More than half of Canadian female Internet users bank online, according to a study by DoubleClick and J.C Williams, which found that most Canadian women indicate a preference for online banking compared to branch banking when it comes to basic financial transactions.
The findings come from the Women and Finance report, the second wave of the Canadian Women Online Study.
The study found that although only 7 percent of women have used the Internet to conduct investment transactions, more than 25 percent indicated they use the Internet to research investment options before making a decision. This was even more pronounced for women under the age of 35 who were more likely to use the Internet to research and make investment transactions.
|Channel Preference of Canadian Women|
|Obtaining rate information||32%||27%|
|Credit card application||14%||40%|
|Loan or mortgage application||8%||61%|
|Source: DoubleClick Canada|
“The investment community has embraced the Internet as an informational and communication tool,” said Wendy Miller, General Manager of DoubleClick Canada. “Their next challenge is to develop programs and tools that make using the Internet for investment transactions more attractive to all age groups — not just early adopters.”
The research revealed that 55 percent of Canadian female Internet users bank online. Of those who bank online, 76 percent say it saves the hassle of going to the bank; 72 percent say it saves time; 68 percent say it is more convenient than other banking methods; 66 percent prefer to bank at non-traditional hours; and 25 percent say it saves money and eliminates service fees.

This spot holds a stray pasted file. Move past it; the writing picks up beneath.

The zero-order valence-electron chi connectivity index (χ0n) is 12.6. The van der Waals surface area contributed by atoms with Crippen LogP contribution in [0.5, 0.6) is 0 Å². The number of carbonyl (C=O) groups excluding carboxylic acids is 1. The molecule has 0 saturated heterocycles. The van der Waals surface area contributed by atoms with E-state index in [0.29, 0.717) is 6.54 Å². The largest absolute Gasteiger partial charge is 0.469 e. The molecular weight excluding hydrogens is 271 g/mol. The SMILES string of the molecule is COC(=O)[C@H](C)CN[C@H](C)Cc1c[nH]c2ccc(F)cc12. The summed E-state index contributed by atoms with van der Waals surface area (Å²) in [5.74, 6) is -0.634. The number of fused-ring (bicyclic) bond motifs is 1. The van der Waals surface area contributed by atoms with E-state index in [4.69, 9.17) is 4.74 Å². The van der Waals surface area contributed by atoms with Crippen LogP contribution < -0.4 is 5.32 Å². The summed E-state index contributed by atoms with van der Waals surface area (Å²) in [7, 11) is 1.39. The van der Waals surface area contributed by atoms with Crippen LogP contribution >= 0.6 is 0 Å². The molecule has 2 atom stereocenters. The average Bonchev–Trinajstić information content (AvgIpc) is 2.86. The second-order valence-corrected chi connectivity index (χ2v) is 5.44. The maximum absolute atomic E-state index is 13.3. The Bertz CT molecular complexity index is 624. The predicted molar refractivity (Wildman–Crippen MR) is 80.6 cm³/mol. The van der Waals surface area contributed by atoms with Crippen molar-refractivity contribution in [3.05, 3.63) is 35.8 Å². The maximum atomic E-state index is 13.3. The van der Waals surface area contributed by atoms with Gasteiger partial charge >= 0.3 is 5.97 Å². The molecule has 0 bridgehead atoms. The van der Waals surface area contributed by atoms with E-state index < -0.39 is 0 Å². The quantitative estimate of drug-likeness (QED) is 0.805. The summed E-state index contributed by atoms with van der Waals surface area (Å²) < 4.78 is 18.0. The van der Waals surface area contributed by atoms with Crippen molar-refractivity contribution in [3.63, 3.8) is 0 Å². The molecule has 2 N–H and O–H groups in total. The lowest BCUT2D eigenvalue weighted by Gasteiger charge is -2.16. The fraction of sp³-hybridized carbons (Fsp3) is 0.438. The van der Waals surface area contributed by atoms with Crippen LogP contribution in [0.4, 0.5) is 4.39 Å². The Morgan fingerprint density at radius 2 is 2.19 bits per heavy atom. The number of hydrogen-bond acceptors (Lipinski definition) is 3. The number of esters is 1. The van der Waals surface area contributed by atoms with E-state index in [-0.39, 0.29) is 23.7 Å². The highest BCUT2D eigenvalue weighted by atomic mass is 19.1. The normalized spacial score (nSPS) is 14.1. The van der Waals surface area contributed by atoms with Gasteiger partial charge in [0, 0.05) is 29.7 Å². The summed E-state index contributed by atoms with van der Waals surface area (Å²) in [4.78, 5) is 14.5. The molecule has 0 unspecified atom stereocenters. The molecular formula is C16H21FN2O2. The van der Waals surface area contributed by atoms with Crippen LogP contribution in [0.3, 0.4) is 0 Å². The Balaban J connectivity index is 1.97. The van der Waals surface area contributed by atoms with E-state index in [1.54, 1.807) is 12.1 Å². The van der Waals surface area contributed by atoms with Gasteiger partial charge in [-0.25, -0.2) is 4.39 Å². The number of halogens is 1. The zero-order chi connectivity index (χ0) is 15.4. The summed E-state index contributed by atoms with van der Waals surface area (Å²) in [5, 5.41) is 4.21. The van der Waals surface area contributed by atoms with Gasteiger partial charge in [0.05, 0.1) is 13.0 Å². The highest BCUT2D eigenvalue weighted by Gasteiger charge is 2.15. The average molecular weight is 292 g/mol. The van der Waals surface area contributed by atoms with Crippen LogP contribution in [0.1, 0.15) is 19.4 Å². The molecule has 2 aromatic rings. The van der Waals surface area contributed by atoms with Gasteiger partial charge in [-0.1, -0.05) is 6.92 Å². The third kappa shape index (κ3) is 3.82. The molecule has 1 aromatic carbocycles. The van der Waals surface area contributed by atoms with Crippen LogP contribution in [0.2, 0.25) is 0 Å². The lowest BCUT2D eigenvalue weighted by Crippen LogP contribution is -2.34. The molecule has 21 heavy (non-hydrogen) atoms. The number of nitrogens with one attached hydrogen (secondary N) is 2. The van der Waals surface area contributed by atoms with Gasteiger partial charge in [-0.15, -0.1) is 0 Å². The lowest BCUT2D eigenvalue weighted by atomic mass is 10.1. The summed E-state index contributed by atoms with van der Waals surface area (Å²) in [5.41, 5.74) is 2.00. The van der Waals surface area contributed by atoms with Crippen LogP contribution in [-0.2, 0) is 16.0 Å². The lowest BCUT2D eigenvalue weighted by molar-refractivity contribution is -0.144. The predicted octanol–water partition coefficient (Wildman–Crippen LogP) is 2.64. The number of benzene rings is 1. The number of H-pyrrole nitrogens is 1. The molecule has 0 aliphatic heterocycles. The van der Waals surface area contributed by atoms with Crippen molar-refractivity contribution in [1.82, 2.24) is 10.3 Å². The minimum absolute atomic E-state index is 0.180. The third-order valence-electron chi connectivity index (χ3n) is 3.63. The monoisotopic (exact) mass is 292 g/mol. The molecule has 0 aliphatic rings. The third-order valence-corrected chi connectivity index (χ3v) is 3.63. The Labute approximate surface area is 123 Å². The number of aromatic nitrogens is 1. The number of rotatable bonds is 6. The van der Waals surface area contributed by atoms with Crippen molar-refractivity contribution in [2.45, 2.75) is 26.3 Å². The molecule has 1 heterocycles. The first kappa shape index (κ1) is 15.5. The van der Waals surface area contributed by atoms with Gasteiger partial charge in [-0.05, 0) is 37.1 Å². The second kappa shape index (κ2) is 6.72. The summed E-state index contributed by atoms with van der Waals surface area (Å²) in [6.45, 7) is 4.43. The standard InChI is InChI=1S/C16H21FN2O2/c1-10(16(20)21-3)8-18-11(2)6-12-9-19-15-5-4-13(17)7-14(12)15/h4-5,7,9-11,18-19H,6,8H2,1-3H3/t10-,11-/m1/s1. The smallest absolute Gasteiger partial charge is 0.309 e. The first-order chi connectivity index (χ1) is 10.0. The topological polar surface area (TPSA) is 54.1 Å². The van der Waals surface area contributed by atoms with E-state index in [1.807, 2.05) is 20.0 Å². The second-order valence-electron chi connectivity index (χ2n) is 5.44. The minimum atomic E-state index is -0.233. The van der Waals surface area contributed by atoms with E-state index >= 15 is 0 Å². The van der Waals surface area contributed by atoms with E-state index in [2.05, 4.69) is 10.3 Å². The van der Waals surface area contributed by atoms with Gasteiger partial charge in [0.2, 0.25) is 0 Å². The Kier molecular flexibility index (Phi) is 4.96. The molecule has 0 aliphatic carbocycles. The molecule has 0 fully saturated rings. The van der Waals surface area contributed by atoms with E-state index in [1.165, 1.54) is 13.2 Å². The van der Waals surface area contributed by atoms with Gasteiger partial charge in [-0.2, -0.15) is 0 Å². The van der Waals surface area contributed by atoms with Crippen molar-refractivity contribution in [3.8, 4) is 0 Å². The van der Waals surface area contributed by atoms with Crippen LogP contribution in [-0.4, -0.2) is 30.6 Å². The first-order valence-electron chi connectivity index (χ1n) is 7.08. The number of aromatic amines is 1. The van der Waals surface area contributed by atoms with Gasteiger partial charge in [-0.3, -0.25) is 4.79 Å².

Other findings show a continued concern about protecting personal information implying that security should continue to be a major communication goal for all financial institutions. It also appears that Canadian financial institutions have a significant consumer education job ahead of them; almost one-third of Canadian women don’t even know how to get started with online banking.
Online shopping has grown by 7 percent among Canadian women from 46 percent of female Internet users making an online purchase in July 2000, to 49 percent in October. Certain categories experienced the most dramatic increases including books (up 6 percent to 55 percent of buyers); gifts (up 6 percent to 31 percent of buyers); and women’s clothing (up 8 percent to 27 percent of buyers).
“In three months we have seen a significant increase in the percentage of women who have made a purchase on the Internet,” Miller said. “And key female categories are gaining momentum including women’s apparel and health and beauty.”
The study was conducted by J.C. Williams Group for DoubleClick Canada and is considered representative of the Canadian female Internet user population. The national sample consisted of 2,121 Internet users in July and 2,077 Internet users in October.
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